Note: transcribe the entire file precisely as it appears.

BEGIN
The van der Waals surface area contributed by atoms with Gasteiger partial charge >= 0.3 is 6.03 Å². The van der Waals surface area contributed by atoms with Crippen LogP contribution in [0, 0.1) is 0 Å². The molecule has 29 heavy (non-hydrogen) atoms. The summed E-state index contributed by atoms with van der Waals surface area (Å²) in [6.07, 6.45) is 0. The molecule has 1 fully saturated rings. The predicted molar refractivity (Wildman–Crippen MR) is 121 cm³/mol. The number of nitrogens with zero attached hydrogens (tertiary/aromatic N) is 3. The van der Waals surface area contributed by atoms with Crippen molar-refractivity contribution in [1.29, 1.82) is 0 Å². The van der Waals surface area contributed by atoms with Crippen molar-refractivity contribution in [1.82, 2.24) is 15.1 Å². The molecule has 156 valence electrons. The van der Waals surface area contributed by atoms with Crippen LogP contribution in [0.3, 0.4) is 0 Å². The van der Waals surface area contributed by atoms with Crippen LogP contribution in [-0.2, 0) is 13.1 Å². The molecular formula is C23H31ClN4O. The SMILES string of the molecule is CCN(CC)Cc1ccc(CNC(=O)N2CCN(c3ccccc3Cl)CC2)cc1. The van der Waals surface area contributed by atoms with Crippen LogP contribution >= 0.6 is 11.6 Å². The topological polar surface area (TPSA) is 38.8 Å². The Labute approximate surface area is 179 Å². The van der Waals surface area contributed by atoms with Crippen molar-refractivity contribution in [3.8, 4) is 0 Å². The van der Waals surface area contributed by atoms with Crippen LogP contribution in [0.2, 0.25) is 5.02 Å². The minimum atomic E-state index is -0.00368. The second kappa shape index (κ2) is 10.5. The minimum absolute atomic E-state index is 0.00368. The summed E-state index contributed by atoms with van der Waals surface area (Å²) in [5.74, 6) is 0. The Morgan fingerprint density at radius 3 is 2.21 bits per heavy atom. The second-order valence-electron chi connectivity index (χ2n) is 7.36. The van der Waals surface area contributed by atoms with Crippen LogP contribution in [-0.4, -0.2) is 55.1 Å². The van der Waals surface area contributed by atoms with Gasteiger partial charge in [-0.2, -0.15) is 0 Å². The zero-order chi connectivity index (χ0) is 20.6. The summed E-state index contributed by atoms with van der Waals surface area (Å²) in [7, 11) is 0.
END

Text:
The van der Waals surface area contributed by atoms with Gasteiger partial charge >= 0.3 is 6.03 Å². The van der Waals surface area contributed by atoms with Crippen LogP contribution in [0, 0.1) is 0 Å². The molecule has 29 heavy (non-hydrogen) atoms. The summed E-state index contributed by atoms with van der Waals surface area (Å²) in [6.07, 6.45) is 0. The molecule has 1 fully saturated rings. The predicted molar refractivity (Wildman–Crippen MR) is 121 cm³/mol. The number of nitrogens with zero attached hydrogens (tertiary/aromatic N) is 3. The van der Waals surface area contributed by atoms with Crippen molar-refractivity contribution in [1.29, 1.82) is 0 Å². The van der Waals surface area contributed by atoms with Crippen molar-refractivity contribution in [1.82, 2.24) is 15.1 Å². The molecule has 156 valence electrons. The van der Waals surface area contributed by atoms with Crippen LogP contribution in [0.3, 0.4) is 0 Å². The van der Waals surface area contributed by atoms with Crippen LogP contribution in [-0.2, 0) is 13.1 Å². The molecular formula is C23H31ClN4O. The SMILES string of the molecule is CCN(CC)Cc1ccc(CNC(=O)N2CCN(c3ccccc3Cl)CC2)cc1. The van der Waals surface area contributed by atoms with Crippen LogP contribution >= 0.6 is 11.6 Å². The topological polar surface area (TPSA) is 38.8 Å². The Labute approximate surface area is 179 Å². The van der Waals surface area contributed by atoms with Crippen molar-refractivity contribution in [3.8, 4) is 0 Å². The van der Waals surface area contributed by atoms with Crippen LogP contribution in [0.2, 0.25) is 5.02 Å². The minimum atomic E-state index is -0.00368. The second kappa shape index (κ2) is 10.5. The minimum absolute atomic E-state index is 0.00368. The summed E-state index contributed by atoms with van der Waals surface area (Å²) in [5.74, 6) is 0. The Morgan fingerprint density at radius 3 is 2.21 bits per heavy atom. The second-order valence-electron chi connectivity index (χ2n) is 7.36. The van der Waals surface area contributed by atoms with Crippen LogP contribution in [-0.4, -0.2) is 55.1 Å². The van der Waals surface area contributed by atoms with Gasteiger partial charge in [-0.2, -0.15) is 0 Å². The zero-order chi connectivity index (χ0) is 20.6. The summed E-state index contributed by atoms with van der Waals surface area (Å²) in [7, 11) is 0.